HOUSTON, TX. — Thursday was a very good day for Lynn Williams. By morning she was called into the national team ahead of two friendlies against Switzerland later this month. By afternoon she was named NWSL Most Valuable Player. After meeting the media, she went to train with the Flash as they prepare for Sunday’s NWSL Championship.
The day did not exactly break for Williams the way it did to the outside world. A team administrator called her over a week ago with the national team news – “I didn’t even catch his name because I was so excited”—and she was alerted Wednesday night about being named MVP. But the smile she wore during NWSL Championship media day said she was enjoying the moments.
“I just found out last night about the MVP thing and that is incredible,” she said. “There are so many great players in this league so to be considered one of them is just such an honor.”
The reasons Williams won MVP are easy enough to recite. She notched 11 goals to go with 5 assists and helped the Flash reach the playoffs when few thought they would be there. What makes Williams’s honors so remarkable is that a year ago she was fresh off knee surgery. Microfracture surgery, she had, a procedure that has cut down the career of many athletes.
“When we were playing Seattle I got my cleat stuck in the turf. When I went to go stop my knee kind of buckled on itself,” the 22-year old striker recalled. “My bones hit together. I had a big bone bruies but it tore off some of my cartilage. I had a meniscus surgery previously. So I had to have microfracture surgery with the bio-cartilage with a bone marrow, stem cell transplant thing, all crazy.”
If it seems like Williams is looking back with any disdain or bitterness, she is not. In fact she cheerily recounted the ordeal, finishing up with: “Yeah that was quite the surgery. But I feel great now.”
Part of Williams’s calmness about the surgery is that, in her words, “It wasn’t my first rodeo.” As a junior in college, Williams was playing through a torn hip labrum when she took an awkward fall and shattered her elbow. “It was basically a whole elbow reconstruction. A month and a half later they were like well you might as well get the whole thing fixed now.” And so the hip was fixed up too. “I missed a good chunk of time.”
The knee injury happened July 11 in Seattle and though Williams came out of that match immediately she was back on the field for a 90-minute shift eight days later. The plan was to see out the season, but when it became apparent the Flash were not going to be a playoff side, she decided to get the surgery and expedite the recovery.
The early ending to 2015—a season that began with Williams shuttling back and forth from Pepperdine while she completed her degree—turned out to be a blessing in disguise. When the Flash and new coach Paul Riley opened 2016 preseason, it was just in time for Williams to get full clearance to get back to playing soccer.
Another blessing in disguise was having been through rehab before. Without it, 2016 may have been a delayed start. “There’s times when I felt sorry for myself and just let myself go. I (decided) was going to eat whatever and take this time to relax. And it’s been really hard to get back. This time I decided, you know what, with the knee there’s a lot of things (I) can’t do, but this time I’m going to eat right, I’m going to do yoga when I can, I’m going to exercise. That arm bike was my best friend.”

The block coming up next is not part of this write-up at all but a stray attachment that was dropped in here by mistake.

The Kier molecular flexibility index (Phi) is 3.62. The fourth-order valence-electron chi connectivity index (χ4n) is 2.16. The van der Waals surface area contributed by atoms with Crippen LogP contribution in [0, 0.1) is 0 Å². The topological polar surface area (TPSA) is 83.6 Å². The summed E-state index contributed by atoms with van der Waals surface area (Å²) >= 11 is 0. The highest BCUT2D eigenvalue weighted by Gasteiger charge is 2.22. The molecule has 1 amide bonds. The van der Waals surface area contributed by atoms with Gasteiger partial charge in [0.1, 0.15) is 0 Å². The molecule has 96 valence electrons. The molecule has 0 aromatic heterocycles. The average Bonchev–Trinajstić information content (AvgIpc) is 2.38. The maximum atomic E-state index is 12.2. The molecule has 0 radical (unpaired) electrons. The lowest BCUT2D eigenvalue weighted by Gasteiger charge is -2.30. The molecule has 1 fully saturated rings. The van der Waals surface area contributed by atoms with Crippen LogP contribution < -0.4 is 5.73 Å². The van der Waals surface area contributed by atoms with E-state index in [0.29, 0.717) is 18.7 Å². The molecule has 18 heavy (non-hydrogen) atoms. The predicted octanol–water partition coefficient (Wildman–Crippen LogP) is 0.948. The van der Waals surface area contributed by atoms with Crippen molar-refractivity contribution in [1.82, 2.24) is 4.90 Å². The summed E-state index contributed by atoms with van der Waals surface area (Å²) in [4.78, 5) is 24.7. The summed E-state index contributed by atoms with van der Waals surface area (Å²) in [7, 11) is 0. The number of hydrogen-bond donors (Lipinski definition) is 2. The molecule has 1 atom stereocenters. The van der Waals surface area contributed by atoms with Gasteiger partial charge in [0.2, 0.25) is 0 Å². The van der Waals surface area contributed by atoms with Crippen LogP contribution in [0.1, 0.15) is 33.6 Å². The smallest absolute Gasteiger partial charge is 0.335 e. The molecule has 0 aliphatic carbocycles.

Williams said she was frustrated in preseason when her touch was off in the early stages, but added that because of having taken her rehab so seriously, “My fitness wasn’t as terrible as it has been.”
The main point here is this. Lynn Williams climbed to the top of NWSL and earned herself a shot to suit up for the United States on the heels of an offseason that was more about rehabbing an injury than it was about soccer training. And in case her season slipped by unnoticed to some, her talents were on full display last weekend in Portland. After 90 mininutes that saw the Flash give back a 2-0 lead and Williams hit the crossbar once and run into Michelle Betos saves twice, the now MVP scored two goals in six minutes during extra time.
“I think what makes great athletes great athletes is that they keep going,” Williams said. “You have to kind of embrace failure. Me kind of knowing that you hit the crossbar, but you’re getting in the right position. You’re going to get that chance again. Michelle Betos has such an incredible game, but I knew if we kept pounding and pounding and shooting it was bound to go in. And that’s exactly what happened.
“I don’t think there was evet a second on the field when I thought we’re not winning this game.”
Williams is the fourth straight Golden Boot winner to be named Most Valuable Player. A common theme among the other three is that they all fell short of the NWSL Championship. Williams has already had an incredible week. A win on Sunday would be another feather in her cap, and a welcome split from her MVP predecessors.
“We have everything we need to do it. We’ve prepared so much for this that I think we have confidence. Hopefully we can bring it back to Western New York and it would just mean a lot to us to know that all of our hard work has paid off. So we’ll see.”